FR: So, what can healthcare companies in different countries learn from one another despite the differences in regulatory systems and structure?
RS: A lot. Let’s just look at a few examples for the sake of brevity. For one, what Germany can learn from the US is how many US healthcare companies position themselves more as technology companies and brand themselves accordingly. Positioning, corresponding brand strategy and visual expression shape how the market views a company. It affects long-term investments and buying potential. Tech companies brand themselves very differently when compared to traditional healthcare entities such as pharma, medical devices, hospitals and clinics. Tech companies typically lean into digital-led brand expression, which comes off as being more “advanced”, helping them attract a different group of stakeholders.
The US on the other hand can learn a great deal from the German universal, multi-payer healthcare system. The system of “all for one and one for all” ensures that everyone has access to medical care - at the very least a decent base level. This is of course a structural difference, with implications for branding. By and large, the German system places a great deal of trust in the medical profession, as do its citizens. Which is why you will find markedly less direct-to-consumer types of messaging. It also means healthcare companies are spending less on advertising, and putting the money to use in more “meaningful” endeavors. My feeling is that consumers in Germany rely more on medical professionals to dispense healthcare-related information, rather than first turning to marketing materials for the same.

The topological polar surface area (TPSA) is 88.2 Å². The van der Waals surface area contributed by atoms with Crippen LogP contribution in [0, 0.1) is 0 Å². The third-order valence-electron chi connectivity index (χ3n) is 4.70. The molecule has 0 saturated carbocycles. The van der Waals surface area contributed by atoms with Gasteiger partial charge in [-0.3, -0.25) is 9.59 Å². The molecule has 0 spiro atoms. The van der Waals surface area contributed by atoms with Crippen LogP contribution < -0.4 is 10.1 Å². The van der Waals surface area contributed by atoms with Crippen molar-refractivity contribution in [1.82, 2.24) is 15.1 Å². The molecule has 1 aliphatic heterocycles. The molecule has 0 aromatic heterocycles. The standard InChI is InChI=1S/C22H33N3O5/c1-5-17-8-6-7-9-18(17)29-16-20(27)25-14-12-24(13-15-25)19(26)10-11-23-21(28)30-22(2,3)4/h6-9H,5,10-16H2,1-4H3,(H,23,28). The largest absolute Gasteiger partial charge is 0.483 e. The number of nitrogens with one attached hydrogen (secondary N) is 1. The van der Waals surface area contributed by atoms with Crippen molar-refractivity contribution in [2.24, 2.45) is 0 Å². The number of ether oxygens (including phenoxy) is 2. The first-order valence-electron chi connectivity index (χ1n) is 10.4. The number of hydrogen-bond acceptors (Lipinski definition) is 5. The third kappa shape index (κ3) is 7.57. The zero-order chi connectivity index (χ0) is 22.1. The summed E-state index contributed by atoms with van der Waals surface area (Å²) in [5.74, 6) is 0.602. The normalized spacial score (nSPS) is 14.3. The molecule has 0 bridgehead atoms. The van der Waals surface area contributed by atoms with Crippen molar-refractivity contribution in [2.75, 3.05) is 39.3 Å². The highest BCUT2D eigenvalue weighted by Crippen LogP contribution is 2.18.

FR: Let’s turn to technology. How does digital transformation play out in healthcare branding?
RS: Digital transformation is a huge part of healthcare change. Think about the volumes of data shared between patients, hospitals, clinics and healthcare companies as part of the many electronic medical records systems. This is directly linked to trust, data security and privacy. In the right hands this can be a matter of lives saved. What I mean is that rapidly making medical information available to different stakeholders in the system could be vital to receiving the appropriate care in many instances.
There have also been a wealth of advances in medical technology thanks to digitization in areas such as wearables, precision medicine, robotic surgery and imaging. These advances need explanation and communication. And a trusted source will be in pole position to have a consumer’s ear.
FR: How best to communicate these changes?
RS: The basics from yesterday will still hold good. Ensuring that your digital assets like websites or apps are created for the optimal user experience. Paying careful attention to all your branded assets so that they are consistent across all touchpoints and media. Taking the time to prepare meaningful content. Yet people really are in the best position to communicate changes. You can have a great website, a terrific mobile app, and cool-looking marketing collateral. But at the end of the day, if brands are unable to make a real connection with consumers through their own people owing to poor communications, there is little use trying to create a superior user experience.